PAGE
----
Later, the line was attributed to Uncle Ben and it’s been that way ever since.

11. Cyclops Has No Real Origin Story

via Screen Rant

It’s not always easy to explain how a superhero gets his powers, and nothing illustrates that for Marvel better than Cyclops. X-Man Scott Summers shoots blazing red rays of death right from his eyes…but why? In Marvel’s Official Handbook from 1983, it is explained that his eyes are actually portals to another universe. This was later changed, but in 2004 it was changed back. Fans popularly believe that Cyclops metabolizes solar energy. Since the story has changed, the source of Scott’s powers are not set in stone — nor really well-established by Marvel, either.

10. How Mary Jane Died


It’s a big deal in the comic book world that Peter Parker’s girlfriend Gwen Stacy died — seriously, a big deal. Comic book fans mark this as a turning point in the way comics were written, and it’s considered to be a hugely important event. What only mega fans know is that Mary Jane was also killed by Spider-Man. We are referring, of course, to “Spider-Man: Reign.”

“Spider-Man: Reign” features an odd storyline that answers the age-old question of whether regular women can mate with superheroes. They cannot. In Reign, Peter Parker is retired from being Spider-Man, and working as a florist. In the flashback panels, readers discover why: he’s killed Mary Jane. And he did it with his sperm.

9. The “Naughty” Comic

via Revue

It is “New X-Men #118,” and it’s one of the most infamous Marvel comic books ever produced. That’s because artist Ethan Van Sciver hid the word “sex” on every single page of the comic without missing a one. By his own admission, he was angry at Marvel while illustrating the book. Out of frustration and childishness, he put the hidden word all over his illustrations just to get back at the company. For what it’s worth, his spiteful plan worked. The comic book went into production and was distributed, and now it’s one of the better-known books to be produced by Marvel.

8. The Other Fantastic Four Movie

via Moviefone

It was supposed to be released in 1994, but now Marvel hopes you never know anything about it at all. German producer Bernd Eichinger successfully negotiated the rights to the Fantastic Four from Stan Lee in the 1980s. He stood to lose the rights if he didn’t create a film, so he started doing just that. He hired Roger Corman to make the film on a budget of just $1 million, who did. The film was never released, but it can be watched on YouTube. No one knows exactly why the movie never made it to theaters, or anywhere else, but Marvel legend says that exec Avi Arad was afraid the film would tarnish Marvel’s brand so he purchased all the prints of the movie — and destroyed them. Pieced-together bootleg copies created the YouTube version that exists today.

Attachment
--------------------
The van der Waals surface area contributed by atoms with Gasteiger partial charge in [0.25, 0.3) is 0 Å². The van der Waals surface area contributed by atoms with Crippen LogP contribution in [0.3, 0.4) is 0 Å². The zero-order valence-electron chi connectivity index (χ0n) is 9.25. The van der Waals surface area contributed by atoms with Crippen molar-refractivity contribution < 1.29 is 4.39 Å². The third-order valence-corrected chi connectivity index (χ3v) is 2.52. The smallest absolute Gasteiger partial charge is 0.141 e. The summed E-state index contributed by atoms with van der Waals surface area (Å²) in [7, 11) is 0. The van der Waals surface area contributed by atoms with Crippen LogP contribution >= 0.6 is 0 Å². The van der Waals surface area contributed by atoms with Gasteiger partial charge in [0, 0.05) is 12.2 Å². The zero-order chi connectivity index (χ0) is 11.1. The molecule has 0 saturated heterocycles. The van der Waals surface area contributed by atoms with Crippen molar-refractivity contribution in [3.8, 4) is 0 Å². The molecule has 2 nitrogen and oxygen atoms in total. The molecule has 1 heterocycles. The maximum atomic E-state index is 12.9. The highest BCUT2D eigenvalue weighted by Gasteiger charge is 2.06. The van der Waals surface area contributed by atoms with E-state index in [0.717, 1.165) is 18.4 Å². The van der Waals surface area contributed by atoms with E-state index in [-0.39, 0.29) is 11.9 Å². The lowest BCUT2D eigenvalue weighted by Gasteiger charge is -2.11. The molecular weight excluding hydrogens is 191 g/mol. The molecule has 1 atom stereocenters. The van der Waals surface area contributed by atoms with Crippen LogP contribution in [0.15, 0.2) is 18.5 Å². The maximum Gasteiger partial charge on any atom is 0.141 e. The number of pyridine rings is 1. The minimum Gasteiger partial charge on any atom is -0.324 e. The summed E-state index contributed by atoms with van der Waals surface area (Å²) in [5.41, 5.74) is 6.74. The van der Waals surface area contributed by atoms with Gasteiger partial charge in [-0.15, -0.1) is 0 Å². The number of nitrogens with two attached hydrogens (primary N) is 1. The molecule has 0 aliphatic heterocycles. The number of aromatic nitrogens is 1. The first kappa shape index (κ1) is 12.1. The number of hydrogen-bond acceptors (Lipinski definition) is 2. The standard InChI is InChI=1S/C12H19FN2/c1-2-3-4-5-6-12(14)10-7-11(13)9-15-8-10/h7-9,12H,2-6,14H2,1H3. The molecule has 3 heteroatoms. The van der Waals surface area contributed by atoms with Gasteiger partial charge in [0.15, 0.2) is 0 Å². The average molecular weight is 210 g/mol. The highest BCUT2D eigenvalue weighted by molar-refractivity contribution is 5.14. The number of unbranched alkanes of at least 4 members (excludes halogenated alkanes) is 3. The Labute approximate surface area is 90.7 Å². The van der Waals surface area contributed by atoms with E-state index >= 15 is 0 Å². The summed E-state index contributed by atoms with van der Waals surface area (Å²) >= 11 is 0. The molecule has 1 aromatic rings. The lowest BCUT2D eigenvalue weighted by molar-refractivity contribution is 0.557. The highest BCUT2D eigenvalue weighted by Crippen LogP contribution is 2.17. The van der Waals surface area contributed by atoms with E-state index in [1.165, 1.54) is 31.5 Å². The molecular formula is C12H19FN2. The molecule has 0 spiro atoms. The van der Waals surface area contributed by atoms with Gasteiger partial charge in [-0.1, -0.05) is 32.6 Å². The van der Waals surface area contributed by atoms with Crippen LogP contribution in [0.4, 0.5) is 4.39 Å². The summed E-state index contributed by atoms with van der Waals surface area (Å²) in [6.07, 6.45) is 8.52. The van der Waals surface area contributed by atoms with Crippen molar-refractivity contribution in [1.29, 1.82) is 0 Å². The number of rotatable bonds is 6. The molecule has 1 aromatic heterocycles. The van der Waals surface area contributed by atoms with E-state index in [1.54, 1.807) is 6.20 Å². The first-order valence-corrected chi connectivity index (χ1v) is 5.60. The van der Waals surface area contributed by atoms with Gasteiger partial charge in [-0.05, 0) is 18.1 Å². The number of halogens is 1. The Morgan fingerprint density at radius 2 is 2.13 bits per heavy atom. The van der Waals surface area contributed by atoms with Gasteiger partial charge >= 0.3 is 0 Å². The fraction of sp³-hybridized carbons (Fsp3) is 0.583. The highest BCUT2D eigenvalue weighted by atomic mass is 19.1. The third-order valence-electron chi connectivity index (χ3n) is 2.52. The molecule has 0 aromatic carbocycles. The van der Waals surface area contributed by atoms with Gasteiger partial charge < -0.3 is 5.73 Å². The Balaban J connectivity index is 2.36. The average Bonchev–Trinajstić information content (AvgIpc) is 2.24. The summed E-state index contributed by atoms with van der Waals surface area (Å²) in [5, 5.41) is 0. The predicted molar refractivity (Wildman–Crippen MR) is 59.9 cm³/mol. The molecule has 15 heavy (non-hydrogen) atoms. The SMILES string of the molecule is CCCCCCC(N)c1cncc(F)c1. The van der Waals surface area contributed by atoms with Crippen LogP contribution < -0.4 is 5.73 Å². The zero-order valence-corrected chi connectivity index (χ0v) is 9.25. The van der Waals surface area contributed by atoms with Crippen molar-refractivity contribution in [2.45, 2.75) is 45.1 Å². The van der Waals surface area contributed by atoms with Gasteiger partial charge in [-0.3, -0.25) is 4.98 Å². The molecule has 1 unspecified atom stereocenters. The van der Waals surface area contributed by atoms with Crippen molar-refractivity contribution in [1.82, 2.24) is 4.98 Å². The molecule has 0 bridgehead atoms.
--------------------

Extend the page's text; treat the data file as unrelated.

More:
7. Asia Gets Cut from Dr. Strange

via Too Busy Thinking About My Comics

When Dr. Strange appeared as more of a Marvel background character, he was of Asian descent. It wasn’t until he got his own comic books that he became white. And when he got his own movie, everyone else in his cast turned white, too. Originally, the Ancient One was a Tibetan mystic who served as mentor to Dr. Strange. Wong was a man of Chinese descent loyal to the Ancient One.

But the tensions between China and Tibet make this dynamic problematic for Marvel, who doesn’t want to alienate any markets so they can make as much money as possible. References to Tibet vanished from the “Dr. Strange” film entirely, the Ancient One became white, and Marvel didn’t make China mad. All’s well that ends well?

6. Rawhide Kid

via bestar – blogger

It sounds well-intentioned enough. Marvel chose to resurrect a 1950s comic character, Rawhide Kid, to become their first openly-gay superhero. Rawhide Kid was brought back for that purpose in 2003, and immediately offended everyone. Rawhide Kid’s new adventures, depicted in “Rawhide Kid: Slap Leather,” were filled with ugly stereotypes and truly terrible writing that portrayed Rawhide Kid exactly the way the gay community didn’t want him portrayed. He was often talking fashion and was largely regarded as effeminate in the new series. The new Rawhide Kid issues have been panned by critics as a result. Rawhide Kid is a current hero in the Marvel Universe, with no death on record.